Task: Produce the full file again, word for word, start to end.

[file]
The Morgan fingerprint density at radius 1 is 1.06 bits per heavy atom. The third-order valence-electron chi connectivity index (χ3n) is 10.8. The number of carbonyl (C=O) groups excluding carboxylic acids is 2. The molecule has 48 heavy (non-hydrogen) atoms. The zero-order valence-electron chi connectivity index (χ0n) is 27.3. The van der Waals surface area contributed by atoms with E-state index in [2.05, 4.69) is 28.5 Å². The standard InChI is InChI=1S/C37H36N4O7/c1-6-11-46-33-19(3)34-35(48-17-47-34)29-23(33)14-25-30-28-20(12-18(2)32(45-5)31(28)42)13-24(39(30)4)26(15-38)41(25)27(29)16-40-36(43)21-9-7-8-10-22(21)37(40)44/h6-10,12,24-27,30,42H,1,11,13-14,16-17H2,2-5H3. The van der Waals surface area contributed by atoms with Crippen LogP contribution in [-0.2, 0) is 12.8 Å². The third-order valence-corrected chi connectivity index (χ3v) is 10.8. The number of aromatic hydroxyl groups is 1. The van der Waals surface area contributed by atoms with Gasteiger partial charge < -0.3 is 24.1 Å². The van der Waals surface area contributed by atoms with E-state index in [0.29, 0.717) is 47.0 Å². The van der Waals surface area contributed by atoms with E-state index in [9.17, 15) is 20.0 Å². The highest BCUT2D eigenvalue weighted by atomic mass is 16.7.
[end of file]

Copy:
The Morgan fingerprint density at radius 1 is 1.06 bits per heavy atom. The third-order valence-electron chi connectivity index (χ3n) is 10.8. The number of carbonyl (C=O) groups excluding carboxylic acids is 2. The molecule has 48 heavy (non-hydrogen) atoms. The zero-order valence-electron chi connectivity index (χ0n) is 27.3. The van der Waals surface area contributed by atoms with E-state index in [2.05, 4.69) is 28.5 Å². The standard InChI is InChI=1S/C37H36N4O7/c1-6-11-46-33-19(3)34-35(48-17-47-34)29-23(33)14-25-30-28-20(12-18(2)32(45-5)31(28)42)13-24(39(30)4)26(15-38)41(25)27(29)16-40-36(43)21-9-7-8-10-22(21)37(40)44/h6-10,12,24-27,30,42H,1,11,13-14,16-17H2,2-5H3. The van der Waals surface area contributed by atoms with Crippen LogP contribution in [-0.2, 0) is 12.8 Å². The third-order valence-corrected chi connectivity index (χ3v) is 10.8. The number of aromatic hydroxyl groups is 1. The van der Waals surface area contributed by atoms with Gasteiger partial charge < -0.3 is 24.1 Å². The van der Waals surface area contributed by atoms with E-state index in [0.29, 0.717) is 47.0 Å². The van der Waals surface area contributed by atoms with E-state index in [9.17, 15) is 20.0 Å². The highest BCUT2D eigenvalue weighted by atomic mass is 16.7.